In the Senate, the situation encoutered by the executive was even calmer. Only Senator Heloisa Helena (PT-AL, professor) opposed systematically the government's proposal (an absence and a vote against). The other unionist senators voted for the social security reform in the two rounds: Ana Julia Carepa (PT-PA, bank clerk), Fátima Cleide (PT-RO, teacher), Ideli Salvati (PT-SC, teacher) and Paulo Paim (PT-RS, steel worker).

It should be stressed that, once again, even among teachers, one of the most important professional categories of the public sector and most resistant to social security reform, the favorable vote of the unionist senators won: 02 against 01. On the other hand, among the senators from the professional categories linked to the private sector (banking and steelworkers), government loyalty was absolute.

At this point, it should be observed that part of the negotiation for the favorable vote for PEC 40/2003 involved a commitment to submit a new proposal for a constitutional amendment. On the initiative of Senator Paulo Paim (PT-RS), member of the union bloc, the proposed PEC Paralela was presented to the Senate. This Proposal for Constitutional Amendment Nº 77 (PEC 77/2003) aimed to ensure that the original project did not suffer changes in the Review Committee and that it was again sent to the House of Representatives18 18 In the Chamber of Deputies, the same PEC received the number 227/04. . The actions of Senator Ideli Salvatti (PT-SC), also a member of the union bloc, and of Senator Tião Viana (PT-AC), rapporteur of the social security reform, were equally important for the negotiation between the Legislative and the Executive in relation to the terms of the new PEC.

However, once again, while the unionist senators supported the initiative, the public servants rejected the proposal of 'the reform of the reform'. At that time, the main representative bodies of the public servants in the country signed the Letter to the Senators about the 'PEC Paralela', with harsh criticism of this initiative:

Based on such principles, we appeal to Your Excellency, in the capacity of guardian of the State and reviewer of the House of Representatives, to reject the idea of presenting a “PEC Paralela”, at the initiative of the Senator Tião Viana (PT-AC), or any other attempt to destroy the solid structures of this Senate, historically constructed by democratic ideals (ASSOCIAÇÕES DE SERVIDORES PÚBLICOS, 2003ASSOCIAÇÕES DE SERVIDORES PÚBLICOS (2003), Servidores protestam contra PEC paralela à reforma da previdência. Consultor Jurídico Magazine. October 10, p. 13., p. 13).

Despite resistance from the public servants and their representative bodies (associations and unions), in little more than eight months of legislative proceedings with the support of the union bloc and parliamentary sectors of the opposition, Lula's government approved the main points of the social security reform in Congress.

Regarding the controversy over the contribution from retirees, the executive agreed to increase the exemption limit from R$1,200.00 to R$1,440.00. In relation to pensions, he agreed to decrease the reducer index from 50% to 30% for benefits in excess of R$2,400.00. Finally, the minimum amount of time in a position required for full retirement of public servants was reduced from ten to five years.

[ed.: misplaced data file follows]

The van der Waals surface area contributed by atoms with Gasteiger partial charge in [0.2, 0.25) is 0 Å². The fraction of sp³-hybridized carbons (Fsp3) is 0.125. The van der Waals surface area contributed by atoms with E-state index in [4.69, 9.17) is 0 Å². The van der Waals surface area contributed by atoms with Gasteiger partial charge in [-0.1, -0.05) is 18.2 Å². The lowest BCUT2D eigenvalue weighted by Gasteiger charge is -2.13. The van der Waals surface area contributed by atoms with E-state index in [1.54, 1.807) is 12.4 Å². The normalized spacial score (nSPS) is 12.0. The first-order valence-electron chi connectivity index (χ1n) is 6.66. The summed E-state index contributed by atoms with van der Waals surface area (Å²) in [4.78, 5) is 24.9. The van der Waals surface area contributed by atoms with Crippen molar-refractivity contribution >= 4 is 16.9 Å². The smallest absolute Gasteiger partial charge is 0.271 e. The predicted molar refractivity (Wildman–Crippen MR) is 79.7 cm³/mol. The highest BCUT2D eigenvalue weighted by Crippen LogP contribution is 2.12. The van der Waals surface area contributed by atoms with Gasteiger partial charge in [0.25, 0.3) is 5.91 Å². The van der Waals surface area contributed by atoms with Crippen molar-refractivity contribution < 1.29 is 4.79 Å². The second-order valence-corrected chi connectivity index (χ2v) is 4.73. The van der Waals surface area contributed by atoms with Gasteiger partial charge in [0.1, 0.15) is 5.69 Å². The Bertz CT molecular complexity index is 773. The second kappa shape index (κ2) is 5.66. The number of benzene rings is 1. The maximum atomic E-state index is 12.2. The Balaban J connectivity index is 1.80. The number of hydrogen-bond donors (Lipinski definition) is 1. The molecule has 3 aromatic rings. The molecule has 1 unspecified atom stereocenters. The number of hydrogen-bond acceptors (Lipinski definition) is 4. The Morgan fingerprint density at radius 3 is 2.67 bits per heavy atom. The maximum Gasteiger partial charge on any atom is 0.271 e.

On the other hand, the goverment promoted deep modifications in the RPPS, including: 1) definition of the minimum requirements for obtaining full retirement; 2) end of the full pension and establishment of a R$2,400.00 ceiling for retirement benefits of new public servants; 3) maintenance of the parity between active workers and retirees only for those who obtained full retirement and differentiation of benefit raises for future workers; 4) end of proportional retirement and implementation of a reducer index of 05% a year for those who retire before the minimum age; 5) collection of a contribution from retirees and pensioners; 6) 30% discount in the amount of pensions; 7) definition of the highest remuneration of the Federal Supreme Court (STF) as salary cap for the federal public service (FLEURY and ALVES, 2004FLEURY, Sonia and ALVES, Rosangela (2004), Reforma previdenciária no Brasil em três tempos. Revista de Administração Pública. Vol. 38, Nº 06, pp. 979-1022.; MELO and ANASTASIA, 2006MELO, Carlos Ranulfo and ANASTASIA, Fátima (2006), Social security reform in two stages. Dados. Vol. 48, Nº 02, pp. 301-332.; NAKAHODO and SAVOIA, 2008NAKAHODO, Sidney N. e SAVOIA, José R. (2008), A reforma da previdência no Brasil: estudo comparativo dos governos Fernando Henrique Cardoso e Lula. Revista Brasileira de Ciências Sociais. Vol. 23, Nº 66, pp. 45-58.).

The data analyzed in this study corroborate the thesis of party dominance even in the processing of legislative proposals that negatively affect interest groups with parliamentary representation (ARRETCHE, 2012ARRETCHE, MARTA (2012), Democracia, federalismo e centralização no Brasil. Rio de Janeiro: FGV/FIOCRUZ. 232 pp.; FIGUEIREDO and LIMONGI, 2001FIGUEIREDO, Argelina C. and LIMONGI, Fernando (2001), Executivo e legislativo na nova ordem constitucional. 2.a Edição, Rio de Janeiro: FGV. 232 pp.). The result of the vote and the content of the approved reform indicate that, even among the representatives and senators linked to professional categories of the public sector, party bloc orientation prevailed at the expense of the specific demands of the public servants.